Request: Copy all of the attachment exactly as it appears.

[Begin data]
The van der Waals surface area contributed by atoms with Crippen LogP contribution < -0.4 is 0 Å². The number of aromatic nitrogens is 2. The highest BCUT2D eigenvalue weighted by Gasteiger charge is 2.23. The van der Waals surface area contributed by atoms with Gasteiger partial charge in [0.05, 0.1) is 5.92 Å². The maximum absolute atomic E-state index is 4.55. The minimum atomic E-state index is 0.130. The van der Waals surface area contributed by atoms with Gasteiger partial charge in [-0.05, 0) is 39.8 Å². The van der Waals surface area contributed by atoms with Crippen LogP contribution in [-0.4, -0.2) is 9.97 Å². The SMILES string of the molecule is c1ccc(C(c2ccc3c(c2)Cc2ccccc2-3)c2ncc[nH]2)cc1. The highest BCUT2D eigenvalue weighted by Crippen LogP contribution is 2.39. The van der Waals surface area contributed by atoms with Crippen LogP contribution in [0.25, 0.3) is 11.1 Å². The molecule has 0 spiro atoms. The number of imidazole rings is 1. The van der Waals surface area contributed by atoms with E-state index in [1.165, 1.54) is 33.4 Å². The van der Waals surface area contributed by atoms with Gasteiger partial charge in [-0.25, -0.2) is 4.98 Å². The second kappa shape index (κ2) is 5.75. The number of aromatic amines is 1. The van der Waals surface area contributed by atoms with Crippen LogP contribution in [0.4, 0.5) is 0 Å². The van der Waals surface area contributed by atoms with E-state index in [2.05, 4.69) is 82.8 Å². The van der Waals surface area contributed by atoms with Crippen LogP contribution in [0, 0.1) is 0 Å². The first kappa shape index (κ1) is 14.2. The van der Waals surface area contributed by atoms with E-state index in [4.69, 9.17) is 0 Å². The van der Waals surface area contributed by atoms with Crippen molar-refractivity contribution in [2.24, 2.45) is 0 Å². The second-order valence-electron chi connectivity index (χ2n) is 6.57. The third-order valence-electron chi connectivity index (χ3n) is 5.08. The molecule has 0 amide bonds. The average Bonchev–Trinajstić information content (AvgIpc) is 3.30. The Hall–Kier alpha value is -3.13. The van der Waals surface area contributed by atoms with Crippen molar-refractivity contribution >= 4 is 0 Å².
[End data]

The van der Waals surface area contributed by atoms with Crippen LogP contribution < -0.4 is 0 Å². The number of aromatic nitrogens is 2. The highest BCUT2D eigenvalue weighted by Gasteiger charge is 2.23. The van der Waals surface area contributed by atoms with Gasteiger partial charge in [0.05, 0.1) is 5.92 Å². The maximum absolute atomic E-state index is 4.55. The minimum atomic E-state index is 0.130. The van der Waals surface area contributed by atoms with Gasteiger partial charge in [-0.05, 0) is 39.8 Å². The van der Waals surface area contributed by atoms with Crippen LogP contribution in [-0.4, -0.2) is 9.97 Å². The SMILES string of the molecule is c1ccc(C(c2ccc3c(c2)Cc2ccccc2-3)c2ncc[nH]2)cc1. The highest BCUT2D eigenvalue weighted by Crippen LogP contribution is 2.39. The van der Waals surface area contributed by atoms with Crippen LogP contribution in [0.25, 0.3) is 11.1 Å². The molecule has 0 spiro atoms. The number of imidazole rings is 1. The van der Waals surface area contributed by atoms with E-state index in [1.165, 1.54) is 33.4 Å². The van der Waals surface area contributed by atoms with Gasteiger partial charge in [-0.25, -0.2) is 4.98 Å². The second kappa shape index (κ2) is 5.75. The number of aromatic amines is 1. The van der Waals surface area contributed by atoms with Crippen LogP contribution in [0.4, 0.5) is 0 Å². The van der Waals surface area contributed by atoms with E-state index in [2.05, 4.69) is 82.8 Å². The van der Waals surface area contributed by atoms with Crippen LogP contribution in [0, 0.1) is 0 Å². The first kappa shape index (κ1) is 14.2. The van der Waals surface area contributed by atoms with E-state index in [4.69, 9.17) is 0 Å². The van der Waals surface area contributed by atoms with Crippen molar-refractivity contribution in [2.24, 2.45) is 0 Å². The second-order valence-electron chi connectivity index (χ2n) is 6.57. The third-order valence-electron chi connectivity index (χ3n) is 5.08. The molecule has 0 amide bonds. The average Bonchev–Trinajstić information content (AvgIpc) is 3.30. The Hall–Kier alpha value is -3.13. The van der Waals surface area contributed by atoms with Crippen molar-refractivity contribution >= 4 is 0 Å².